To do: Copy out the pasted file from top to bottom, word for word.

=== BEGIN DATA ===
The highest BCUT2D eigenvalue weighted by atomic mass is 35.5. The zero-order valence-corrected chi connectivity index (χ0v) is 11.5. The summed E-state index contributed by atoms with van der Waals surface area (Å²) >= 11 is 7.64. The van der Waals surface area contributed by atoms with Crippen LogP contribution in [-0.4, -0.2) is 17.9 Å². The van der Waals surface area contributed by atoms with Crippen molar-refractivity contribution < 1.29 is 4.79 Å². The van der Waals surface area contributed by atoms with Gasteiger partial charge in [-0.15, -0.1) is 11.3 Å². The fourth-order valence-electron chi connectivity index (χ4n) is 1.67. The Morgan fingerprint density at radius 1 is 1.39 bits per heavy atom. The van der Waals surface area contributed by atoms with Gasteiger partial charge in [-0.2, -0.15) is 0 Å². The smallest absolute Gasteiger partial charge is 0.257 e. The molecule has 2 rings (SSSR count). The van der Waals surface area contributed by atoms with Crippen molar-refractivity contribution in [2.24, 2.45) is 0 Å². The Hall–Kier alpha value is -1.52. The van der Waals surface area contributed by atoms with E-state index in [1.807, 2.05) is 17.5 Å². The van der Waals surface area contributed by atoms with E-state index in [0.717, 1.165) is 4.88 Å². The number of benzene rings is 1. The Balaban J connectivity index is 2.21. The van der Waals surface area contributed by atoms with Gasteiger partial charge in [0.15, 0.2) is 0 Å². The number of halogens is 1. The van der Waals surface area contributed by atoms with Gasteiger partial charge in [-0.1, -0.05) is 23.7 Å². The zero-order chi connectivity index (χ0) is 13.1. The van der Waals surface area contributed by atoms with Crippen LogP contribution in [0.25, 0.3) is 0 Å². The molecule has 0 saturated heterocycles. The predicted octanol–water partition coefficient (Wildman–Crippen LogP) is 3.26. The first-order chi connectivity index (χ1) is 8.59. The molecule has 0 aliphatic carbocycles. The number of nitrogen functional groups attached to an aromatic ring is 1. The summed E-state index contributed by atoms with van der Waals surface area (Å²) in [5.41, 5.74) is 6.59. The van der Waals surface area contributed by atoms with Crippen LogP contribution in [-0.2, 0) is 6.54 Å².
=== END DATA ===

The highest BCUT2D eigenvalue weighted by atomic mass is 35.5. The zero-order valence-corrected chi connectivity index (χ0v) is 11.5. The summed E-state index contributed by atoms with van der Waals surface area (Å²) >= 11 is 7.64. The van der Waals surface area contributed by atoms with Crippen LogP contribution in [-0.4, -0.2) is 17.9 Å². The van der Waals surface area contributed by atoms with Crippen molar-refractivity contribution < 1.29 is 4.79 Å². The van der Waals surface area contributed by atoms with Gasteiger partial charge in [-0.15, -0.1) is 11.3 Å². The fourth-order valence-electron chi connectivity index (χ4n) is 1.67. The Morgan fingerprint density at radius 1 is 1.39 bits per heavy atom. The van der Waals surface area contributed by atoms with Gasteiger partial charge in [-0.2, -0.15) is 0 Å². The smallest absolute Gasteiger partial charge is 0.257 e. The molecule has 2 rings (SSSR count). The van der Waals surface area contributed by atoms with Crippen molar-refractivity contribution in [2.24, 2.45) is 0 Å². The Hall–Kier alpha value is -1.52. The van der Waals surface area contributed by atoms with E-state index in [1.807, 2.05) is 17.5 Å². The van der Waals surface area contributed by atoms with E-state index in [0.717, 1.165) is 4.88 Å². The number of benzene rings is 1. The Balaban J connectivity index is 2.21. The van der Waals surface area contributed by atoms with Gasteiger partial charge in [0.15, 0.2) is 0 Å². The number of halogens is 1. The van der Waals surface area contributed by atoms with Gasteiger partial charge in [-0.1, -0.05) is 23.7 Å². The zero-order chi connectivity index (χ0) is 13.1. The van der Waals surface area contributed by atoms with Crippen LogP contribution in [0.25, 0.3) is 0 Å². The molecule has 0 saturated heterocycles. The predicted octanol–water partition coefficient (Wildman–Crippen LogP) is 3.26. The first-order chi connectivity index (χ1) is 8.59. The molecule has 0 aliphatic carbocycles. The number of nitrogen functional groups attached to an aromatic ring is 1. The summed E-state index contributed by atoms with van der Waals surface area (Å²) in [5.41, 5.74) is 6.59. The van der Waals surface area contributed by atoms with Crippen LogP contribution in [-0.2, 0) is 6.54 Å².